The top alternative solution has been led by The Trade Desk and their UID2.0 solution. In lieu of cookies, it is built off of email addresses as the main identifier. 

Lotame is a data management and identity platform, which has built their own alternative ID solution. They have decided to adopt UID2.0 instead of Privacy Sandbox. Lotame’s head of identity, Eli Heath said, “There’s not really going to be a winner takes all in the ID space, and to preserve Lotame audience activation for our buyer clients, we really wanted to take kind of a multi-pronged approach, and I’ll say hedge our bets.”

Viant, another leader in the DSP space, built their identity graph on people-based identifiers (phone number, email, physical address, IP) to build their Household ID. It enables brands to scale and attribute media to deterministic households without the use of cookies. 

Across all platforms, media buying is already shifting towards cookieless environment channels, such as CTV or walled gardens. But the measurement and targeting accuracy are still impacted.

The biggest challenge is that we will not know the true long-term impact until cookies are fully removed.

 

A chart with keys to thrive in a cookieless future

 

What can you do, and how can Scale Marketing help?

Invest in the right technology:

Scale Marketing holds many seats on the best DSPs out there. They have been vetted for their cookieless solutions.

Data Clean Rooms, DMPs (Data Management Platforms) or CDPs (Customer Data Platforms) are useful for brands looking to further segment their first-party data. CRM systems often have direct integrations with these platforms or even offer segmentation services themselves. 

Scale trading teams have continued to test cookieless audiences in the DSP and other platforms on behalf of our clients. We are well-prepared to continue to scale successful digital campaigns. These tactics include, but are not limited to:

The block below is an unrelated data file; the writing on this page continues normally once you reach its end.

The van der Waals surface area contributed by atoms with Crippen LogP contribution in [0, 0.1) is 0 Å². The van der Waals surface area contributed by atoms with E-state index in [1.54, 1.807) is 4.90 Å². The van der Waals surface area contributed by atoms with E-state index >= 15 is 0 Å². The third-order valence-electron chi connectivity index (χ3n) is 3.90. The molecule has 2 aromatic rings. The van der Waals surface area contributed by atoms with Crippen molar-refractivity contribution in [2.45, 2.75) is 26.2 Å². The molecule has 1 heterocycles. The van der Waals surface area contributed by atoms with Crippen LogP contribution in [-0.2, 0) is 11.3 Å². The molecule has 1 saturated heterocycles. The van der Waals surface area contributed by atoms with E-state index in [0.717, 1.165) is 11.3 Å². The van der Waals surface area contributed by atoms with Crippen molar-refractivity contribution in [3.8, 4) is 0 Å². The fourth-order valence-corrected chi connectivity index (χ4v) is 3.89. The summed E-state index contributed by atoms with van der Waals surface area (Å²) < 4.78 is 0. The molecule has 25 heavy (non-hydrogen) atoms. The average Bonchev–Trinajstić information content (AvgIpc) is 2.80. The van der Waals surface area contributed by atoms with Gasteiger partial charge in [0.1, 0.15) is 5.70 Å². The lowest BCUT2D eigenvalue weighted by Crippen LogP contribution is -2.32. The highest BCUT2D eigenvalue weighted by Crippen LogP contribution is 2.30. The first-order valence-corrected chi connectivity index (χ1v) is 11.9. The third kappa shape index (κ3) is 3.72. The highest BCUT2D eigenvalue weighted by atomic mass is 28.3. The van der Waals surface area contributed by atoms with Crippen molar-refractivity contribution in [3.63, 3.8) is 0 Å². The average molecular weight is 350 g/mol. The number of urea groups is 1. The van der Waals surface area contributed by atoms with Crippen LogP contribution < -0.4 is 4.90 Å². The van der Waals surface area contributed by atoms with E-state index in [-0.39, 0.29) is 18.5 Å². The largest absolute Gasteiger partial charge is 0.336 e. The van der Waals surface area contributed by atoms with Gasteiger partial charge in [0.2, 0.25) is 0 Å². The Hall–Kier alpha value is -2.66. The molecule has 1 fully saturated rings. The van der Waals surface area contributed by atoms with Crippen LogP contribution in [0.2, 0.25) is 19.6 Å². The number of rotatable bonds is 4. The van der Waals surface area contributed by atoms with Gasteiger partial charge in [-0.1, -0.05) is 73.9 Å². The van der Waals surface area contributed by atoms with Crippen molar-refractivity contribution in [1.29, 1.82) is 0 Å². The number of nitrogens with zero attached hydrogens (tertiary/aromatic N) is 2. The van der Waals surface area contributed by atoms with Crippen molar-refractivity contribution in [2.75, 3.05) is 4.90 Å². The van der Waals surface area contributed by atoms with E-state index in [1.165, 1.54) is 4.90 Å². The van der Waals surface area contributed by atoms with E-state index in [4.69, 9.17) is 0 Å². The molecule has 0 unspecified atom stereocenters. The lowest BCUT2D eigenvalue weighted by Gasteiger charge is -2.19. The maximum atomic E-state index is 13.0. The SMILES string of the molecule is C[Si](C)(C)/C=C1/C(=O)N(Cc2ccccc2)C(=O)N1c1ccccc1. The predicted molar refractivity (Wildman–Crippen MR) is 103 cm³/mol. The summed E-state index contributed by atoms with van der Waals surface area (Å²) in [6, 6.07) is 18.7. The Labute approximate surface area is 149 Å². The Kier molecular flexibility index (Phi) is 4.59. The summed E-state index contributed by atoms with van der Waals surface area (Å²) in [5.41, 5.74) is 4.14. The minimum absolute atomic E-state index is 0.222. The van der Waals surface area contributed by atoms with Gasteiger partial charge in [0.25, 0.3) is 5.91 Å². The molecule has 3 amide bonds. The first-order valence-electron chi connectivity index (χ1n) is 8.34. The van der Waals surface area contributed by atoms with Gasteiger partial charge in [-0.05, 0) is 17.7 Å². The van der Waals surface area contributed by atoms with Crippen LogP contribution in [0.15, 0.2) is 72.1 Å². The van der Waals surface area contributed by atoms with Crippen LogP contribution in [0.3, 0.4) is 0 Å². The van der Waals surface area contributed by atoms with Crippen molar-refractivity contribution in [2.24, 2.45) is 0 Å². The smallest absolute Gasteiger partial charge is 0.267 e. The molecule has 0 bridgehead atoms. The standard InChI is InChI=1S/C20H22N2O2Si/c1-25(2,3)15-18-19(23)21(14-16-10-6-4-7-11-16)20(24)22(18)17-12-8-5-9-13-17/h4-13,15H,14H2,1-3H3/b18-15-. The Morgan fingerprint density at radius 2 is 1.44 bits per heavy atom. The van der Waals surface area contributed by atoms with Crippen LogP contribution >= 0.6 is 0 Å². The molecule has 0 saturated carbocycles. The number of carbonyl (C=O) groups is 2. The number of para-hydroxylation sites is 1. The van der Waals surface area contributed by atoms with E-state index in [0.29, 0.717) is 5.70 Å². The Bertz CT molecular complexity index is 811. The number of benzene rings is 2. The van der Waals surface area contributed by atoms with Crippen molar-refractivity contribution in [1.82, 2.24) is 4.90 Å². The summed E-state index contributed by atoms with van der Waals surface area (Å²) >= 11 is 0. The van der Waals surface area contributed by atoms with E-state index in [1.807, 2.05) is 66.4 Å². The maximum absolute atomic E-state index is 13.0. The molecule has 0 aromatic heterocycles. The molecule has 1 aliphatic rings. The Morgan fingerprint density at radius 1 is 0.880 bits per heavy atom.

• Contextual targeting (serving targeted ads based on page/URL context) 
  • First-Party Data Prospecting (LALs, Machine learning audiences, Predictive segments) 
  • ACR targeting in CTV (using hardware technology to competitively conquest, target by content or genre, suppress from linear) 

Get comfortable with the “unknown”:

Measurement of digital advertising is likely to take a hit in the months to come. Signal loss and accuracy of conversions will be roadblocks to measuring direct outcomes. We may need to approach measurement like we do for TV, Radio, and many tactics on Meta (due to attribution changes in 2021). We will need to use impressions ran and real business data results to measure return and to optimize our media mix for efficiency. 

Data science studies and modeling will play a large role. Tools like Scale Marketing’s proprietary ATOM help determine the effectiveness and synergistic effect of media. They’re especially useful where there are holes in in-platform measurement.

 

A chart showing various ways of collecting first-party data, which will be important in the cookieless future

 

Recognize the importance of first-party data:

Define and execute a first-party data strategy. All brands, regardless of industry, need to have a firm understanding of their customer data. They need a plan in place to standardize taxonomy and implement frameworks for customer segmentation, analysis, and activation.  

Brands’ first party data will have enormous value in the near future. First-party data isn’t scalable on its own. The advertising solutions of the future will rely on multiple platforms, people, and sources of data. All must come together to create a seamless mechanism for advertisers to leverage.

Diversify:

Scale plans to remain platform agnostic. Time will tell what the best viable solution or solutions is. By not “picking a side”, we position ourselves and our clients in an advantageous spot. We can make decisions that are best for each individual business and get an unbiased lay of the land.

 

Get in touch to learn more about how Scale Marketing uses insights to drive growth and business results for companies like yours.